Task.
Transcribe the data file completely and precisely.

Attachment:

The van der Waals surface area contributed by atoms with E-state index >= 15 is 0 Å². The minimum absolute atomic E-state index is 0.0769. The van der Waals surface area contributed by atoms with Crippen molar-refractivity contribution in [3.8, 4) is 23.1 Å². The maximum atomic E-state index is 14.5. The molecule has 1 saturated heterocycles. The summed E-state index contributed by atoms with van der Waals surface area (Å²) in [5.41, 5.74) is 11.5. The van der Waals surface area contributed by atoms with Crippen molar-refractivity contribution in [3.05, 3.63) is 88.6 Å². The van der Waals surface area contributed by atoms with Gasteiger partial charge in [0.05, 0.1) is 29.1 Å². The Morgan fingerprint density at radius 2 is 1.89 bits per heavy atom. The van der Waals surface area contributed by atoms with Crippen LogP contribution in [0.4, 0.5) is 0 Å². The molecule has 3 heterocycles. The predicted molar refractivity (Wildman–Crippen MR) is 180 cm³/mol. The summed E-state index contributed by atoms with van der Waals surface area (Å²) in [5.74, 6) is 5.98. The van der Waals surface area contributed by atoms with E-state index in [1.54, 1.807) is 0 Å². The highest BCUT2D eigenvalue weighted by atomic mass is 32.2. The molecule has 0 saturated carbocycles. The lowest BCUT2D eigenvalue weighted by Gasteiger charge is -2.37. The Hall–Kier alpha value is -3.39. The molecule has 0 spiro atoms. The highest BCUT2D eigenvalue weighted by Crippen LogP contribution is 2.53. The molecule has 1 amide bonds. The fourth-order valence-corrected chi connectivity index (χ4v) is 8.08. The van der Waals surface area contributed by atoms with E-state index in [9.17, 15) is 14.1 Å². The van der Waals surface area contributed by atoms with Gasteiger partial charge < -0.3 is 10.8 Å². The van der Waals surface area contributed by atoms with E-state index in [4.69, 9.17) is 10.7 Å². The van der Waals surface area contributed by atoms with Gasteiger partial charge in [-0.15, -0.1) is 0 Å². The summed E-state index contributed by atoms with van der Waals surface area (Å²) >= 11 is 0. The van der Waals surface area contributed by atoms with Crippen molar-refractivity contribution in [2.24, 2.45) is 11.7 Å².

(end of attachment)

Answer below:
The van der Waals surface area contributed by atoms with E-state index >= 15 is 0 Å². The minimum absolute atomic E-state index is 0.0769. The van der Waals surface area contributed by atoms with Crippen molar-refractivity contribution in [3.8, 4) is 23.1 Å². The maximum atomic E-state index is 14.5. The molecule has 1 saturated heterocycles. The summed E-state index contributed by atoms with van der Waals surface area (Å²) in [5.41, 5.74) is 11.5. The van der Waals surface area contributed by atoms with Crippen molar-refractivity contribution in [3.05, 3.63) is 88.6 Å². The van der Waals surface area contributed by atoms with Gasteiger partial charge in [0.05, 0.1) is 29.1 Å². The Morgan fingerprint density at radius 2 is 1.89 bits per heavy atom. The van der Waals surface area contributed by atoms with Crippen LogP contribution in [0.4, 0.5) is 0 Å². The molecule has 3 heterocycles. The predicted molar refractivity (Wildman–Crippen MR) is 180 cm³/mol. The summed E-state index contributed by atoms with van der Waals surface area (Å²) in [5.74, 6) is 5.98. The van der Waals surface area contributed by atoms with E-state index in [1.54, 1.807) is 0 Å². The highest BCUT2D eigenvalue weighted by atomic mass is 32.2. The molecule has 0 saturated carbocycles. The lowest BCUT2D eigenvalue weighted by Gasteiger charge is -2.37. The Hall–Kier alpha value is -3.39. The molecule has 0 spiro atoms. The highest BCUT2D eigenvalue weighted by Crippen LogP contribution is 2.53. The molecule has 1 amide bonds. The fourth-order valence-corrected chi connectivity index (χ4v) is 8.08. The van der Waals surface area contributed by atoms with E-state index in [9.17, 15) is 14.1 Å². The van der Waals surface area contributed by atoms with Gasteiger partial charge < -0.3 is 10.8 Å². The van der Waals surface area contributed by atoms with E-state index in [4.69, 9.17) is 10.7 Å². The van der Waals surface area contributed by atoms with Gasteiger partial charge in [-0.15, -0.1) is 0 Å². The summed E-state index contributed by atoms with van der Waals surface area (Å²) >= 11 is 0. The van der Waals surface area contributed by atoms with Crippen molar-refractivity contribution in [2.24, 2.45) is 11.7 Å².